Contraception Is Free by Law. So Why Are a Quarter of Women Still Paying for It?

Photo by: John Nacion/STAR MAX/IPx 2022 6/28/22 View of Plan B One-step birth control in New York City, USA on June 28, 2022. "CVS is limiting the number of the emergency contraceptives commonly known as "morning after pills" and "Plan B" that people can buy on its website and in its stores after last week's Supreme Court ruling."

Last week, Sen. Bernie Sanders, I-Vt., chair of the Senate health committee, called on a government watchdog to investigate why insurance companies are still charging women for birth control — a move that thrust access to contraceptives back into the spotlight.

In a letter to the Government Accountability Office, the senator noted that insurance companies were charging Americans for contraceptives that, under federal law, should be free — and that they were also denying appeals from consumers who were seeking to have their contraceptives covered. Some experts estimate that those practices could affect access to birth control for millions of women.

Since 2012, the Affordable Care Act has mandated that private insurance plans cover the “full range” of contraceptives for women approved by the Food and Drug Administration, including female sterilizations, emergency contraceptives and any new products cleared by the FDA. The mandate also covers services associated with contraceptives, such as counseling, insertions or removals, and follow-up care.

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That means that consumers shouldn’t have any associated co-payments with in-network providers, even if they haven’t met their deductibles. Some plans might cover only generic versions of certain contraceptives, but patients are still entitled to coverage of a specific product that their providers deem medically necessary. Medicaid plans have a similar provision; the only exception to the mandate are plans sponsored by employers or colleges that have religious or moral objections.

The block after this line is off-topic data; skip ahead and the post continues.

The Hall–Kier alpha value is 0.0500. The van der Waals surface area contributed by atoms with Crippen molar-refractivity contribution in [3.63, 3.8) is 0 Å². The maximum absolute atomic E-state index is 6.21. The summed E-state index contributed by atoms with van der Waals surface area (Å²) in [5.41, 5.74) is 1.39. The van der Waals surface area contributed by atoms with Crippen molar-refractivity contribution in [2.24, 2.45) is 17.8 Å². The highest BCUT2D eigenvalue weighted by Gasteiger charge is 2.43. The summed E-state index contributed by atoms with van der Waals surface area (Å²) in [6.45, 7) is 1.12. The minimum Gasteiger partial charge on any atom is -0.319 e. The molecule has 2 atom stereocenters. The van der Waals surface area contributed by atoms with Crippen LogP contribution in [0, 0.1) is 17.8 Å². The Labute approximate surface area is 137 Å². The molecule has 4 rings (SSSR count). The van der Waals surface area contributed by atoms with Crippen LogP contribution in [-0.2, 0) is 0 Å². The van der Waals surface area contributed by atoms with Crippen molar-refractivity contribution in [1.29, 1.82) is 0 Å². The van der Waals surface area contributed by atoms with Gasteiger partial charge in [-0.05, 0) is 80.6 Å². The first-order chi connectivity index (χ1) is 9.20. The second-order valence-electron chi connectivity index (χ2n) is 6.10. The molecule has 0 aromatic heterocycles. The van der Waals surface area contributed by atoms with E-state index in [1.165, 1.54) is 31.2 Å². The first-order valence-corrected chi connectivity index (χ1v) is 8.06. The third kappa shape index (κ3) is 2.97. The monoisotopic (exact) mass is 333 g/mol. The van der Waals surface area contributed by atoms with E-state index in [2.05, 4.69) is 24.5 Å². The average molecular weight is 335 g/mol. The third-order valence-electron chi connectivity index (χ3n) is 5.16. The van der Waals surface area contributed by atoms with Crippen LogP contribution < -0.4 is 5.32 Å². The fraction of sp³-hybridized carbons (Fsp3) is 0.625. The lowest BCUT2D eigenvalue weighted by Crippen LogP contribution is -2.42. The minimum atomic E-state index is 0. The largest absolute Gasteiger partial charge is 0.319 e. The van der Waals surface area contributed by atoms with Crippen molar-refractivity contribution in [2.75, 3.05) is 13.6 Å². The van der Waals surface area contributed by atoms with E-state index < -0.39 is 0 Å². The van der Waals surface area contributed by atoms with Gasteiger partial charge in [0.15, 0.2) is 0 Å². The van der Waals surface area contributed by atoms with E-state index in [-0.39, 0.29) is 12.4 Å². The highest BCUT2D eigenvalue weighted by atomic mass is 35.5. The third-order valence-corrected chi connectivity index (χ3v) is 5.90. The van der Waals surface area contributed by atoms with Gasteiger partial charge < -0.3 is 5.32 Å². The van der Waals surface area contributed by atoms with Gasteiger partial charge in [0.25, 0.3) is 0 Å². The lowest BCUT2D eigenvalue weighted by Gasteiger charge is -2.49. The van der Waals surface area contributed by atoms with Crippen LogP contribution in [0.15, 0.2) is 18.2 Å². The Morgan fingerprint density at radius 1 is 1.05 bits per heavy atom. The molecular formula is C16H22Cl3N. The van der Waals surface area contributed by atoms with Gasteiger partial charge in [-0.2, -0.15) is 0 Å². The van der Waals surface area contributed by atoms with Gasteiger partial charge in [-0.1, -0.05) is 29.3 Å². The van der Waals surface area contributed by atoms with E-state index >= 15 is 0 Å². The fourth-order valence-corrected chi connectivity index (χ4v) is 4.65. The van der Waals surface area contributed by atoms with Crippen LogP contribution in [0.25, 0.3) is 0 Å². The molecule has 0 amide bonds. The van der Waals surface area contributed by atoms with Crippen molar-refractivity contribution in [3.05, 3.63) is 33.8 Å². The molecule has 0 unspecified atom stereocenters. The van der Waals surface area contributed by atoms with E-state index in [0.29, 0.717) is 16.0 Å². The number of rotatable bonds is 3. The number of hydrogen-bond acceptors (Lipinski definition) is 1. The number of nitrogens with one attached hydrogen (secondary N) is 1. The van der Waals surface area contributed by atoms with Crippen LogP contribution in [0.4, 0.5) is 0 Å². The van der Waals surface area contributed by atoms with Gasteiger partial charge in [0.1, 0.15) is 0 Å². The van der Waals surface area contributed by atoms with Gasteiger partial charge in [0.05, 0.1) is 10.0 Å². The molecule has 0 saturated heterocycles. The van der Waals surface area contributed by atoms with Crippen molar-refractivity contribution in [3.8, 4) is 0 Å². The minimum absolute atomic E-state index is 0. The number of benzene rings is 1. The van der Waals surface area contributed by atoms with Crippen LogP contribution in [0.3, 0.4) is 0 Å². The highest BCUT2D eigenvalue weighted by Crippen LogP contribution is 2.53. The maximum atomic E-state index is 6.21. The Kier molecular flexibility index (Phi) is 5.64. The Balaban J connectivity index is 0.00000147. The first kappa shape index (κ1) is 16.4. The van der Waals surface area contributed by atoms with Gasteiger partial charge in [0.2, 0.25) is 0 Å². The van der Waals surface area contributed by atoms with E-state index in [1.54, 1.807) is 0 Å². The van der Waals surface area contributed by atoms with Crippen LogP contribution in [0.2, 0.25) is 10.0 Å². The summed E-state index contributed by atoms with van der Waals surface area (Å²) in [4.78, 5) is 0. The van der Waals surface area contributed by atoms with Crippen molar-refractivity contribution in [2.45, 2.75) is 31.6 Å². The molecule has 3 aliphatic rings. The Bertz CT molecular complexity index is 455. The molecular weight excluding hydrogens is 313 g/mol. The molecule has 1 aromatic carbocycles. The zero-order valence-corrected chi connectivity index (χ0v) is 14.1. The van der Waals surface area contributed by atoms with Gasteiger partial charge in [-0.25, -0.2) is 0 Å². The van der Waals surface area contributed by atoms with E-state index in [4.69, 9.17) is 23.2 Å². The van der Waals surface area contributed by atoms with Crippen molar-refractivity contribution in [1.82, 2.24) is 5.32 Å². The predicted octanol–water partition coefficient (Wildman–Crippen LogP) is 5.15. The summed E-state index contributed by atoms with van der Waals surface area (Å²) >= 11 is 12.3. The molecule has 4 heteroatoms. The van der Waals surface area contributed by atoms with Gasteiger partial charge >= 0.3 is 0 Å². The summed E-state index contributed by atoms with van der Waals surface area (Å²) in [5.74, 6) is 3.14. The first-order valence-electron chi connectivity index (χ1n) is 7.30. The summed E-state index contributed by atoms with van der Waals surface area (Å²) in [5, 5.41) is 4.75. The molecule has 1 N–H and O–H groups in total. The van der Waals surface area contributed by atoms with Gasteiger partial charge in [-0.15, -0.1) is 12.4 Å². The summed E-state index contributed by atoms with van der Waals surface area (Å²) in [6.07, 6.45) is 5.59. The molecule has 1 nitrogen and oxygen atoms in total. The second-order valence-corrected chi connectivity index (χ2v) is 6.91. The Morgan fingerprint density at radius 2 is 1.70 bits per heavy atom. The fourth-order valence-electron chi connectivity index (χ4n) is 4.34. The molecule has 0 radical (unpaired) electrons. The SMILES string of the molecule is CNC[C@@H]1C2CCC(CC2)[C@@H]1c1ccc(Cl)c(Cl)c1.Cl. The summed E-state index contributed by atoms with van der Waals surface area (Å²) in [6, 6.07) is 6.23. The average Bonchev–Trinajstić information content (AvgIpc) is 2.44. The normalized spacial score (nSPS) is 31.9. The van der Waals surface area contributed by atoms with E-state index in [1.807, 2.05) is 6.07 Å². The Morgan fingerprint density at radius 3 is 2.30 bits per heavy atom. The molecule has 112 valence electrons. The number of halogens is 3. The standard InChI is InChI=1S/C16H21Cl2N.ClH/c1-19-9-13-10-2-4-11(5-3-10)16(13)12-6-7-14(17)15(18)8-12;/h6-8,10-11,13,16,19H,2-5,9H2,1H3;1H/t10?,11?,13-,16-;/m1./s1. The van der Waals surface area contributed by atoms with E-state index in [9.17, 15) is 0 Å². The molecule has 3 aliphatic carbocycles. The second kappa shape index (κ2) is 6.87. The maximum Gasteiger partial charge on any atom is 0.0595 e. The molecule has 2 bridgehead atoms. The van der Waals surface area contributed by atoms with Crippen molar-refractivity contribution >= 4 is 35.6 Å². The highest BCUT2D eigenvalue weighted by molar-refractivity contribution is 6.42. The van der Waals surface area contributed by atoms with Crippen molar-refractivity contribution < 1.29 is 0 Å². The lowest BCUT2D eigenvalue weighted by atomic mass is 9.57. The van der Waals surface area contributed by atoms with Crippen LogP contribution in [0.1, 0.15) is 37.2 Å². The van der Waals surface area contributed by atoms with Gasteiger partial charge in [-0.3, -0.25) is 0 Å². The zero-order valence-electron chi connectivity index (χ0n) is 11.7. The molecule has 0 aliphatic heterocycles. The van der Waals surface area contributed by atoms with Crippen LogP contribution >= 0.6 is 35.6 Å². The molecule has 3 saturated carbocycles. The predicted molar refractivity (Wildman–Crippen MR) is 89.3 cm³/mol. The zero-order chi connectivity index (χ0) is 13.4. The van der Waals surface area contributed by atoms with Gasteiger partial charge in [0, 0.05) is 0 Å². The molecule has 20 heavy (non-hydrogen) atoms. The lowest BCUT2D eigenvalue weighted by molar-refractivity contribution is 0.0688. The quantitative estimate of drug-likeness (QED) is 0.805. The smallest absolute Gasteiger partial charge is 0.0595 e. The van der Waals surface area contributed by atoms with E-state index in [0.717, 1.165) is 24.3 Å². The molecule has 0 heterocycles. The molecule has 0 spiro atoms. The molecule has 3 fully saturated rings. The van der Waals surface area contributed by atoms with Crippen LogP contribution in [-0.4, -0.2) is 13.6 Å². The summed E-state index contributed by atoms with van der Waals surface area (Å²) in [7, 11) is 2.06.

Yet many insurers are still charging for contraceptives — some in the form of co-payments, others by denying coverage altogether.

A Quarter of Women Are Paying Unnecessarily for Contraceptives

In his letter, Sanders cited a recent survey by KFF, a nonprofit health policy research organization, that found that roughly 25% of women with private insurance plans said they had paid at least some part of the cost of their birth control; 16% reported that their insurance plans had offered partial coverage, and 6% noted that their plans did not cover contraceptives at all. Additionally, a 2022 congressional investigation, which analyzed 68 health plans, found that the process to apply for exceptions and have contraceptives covered was “burdensome” for consumers and that insurance companies denied, on average, at least 40% of exception requests.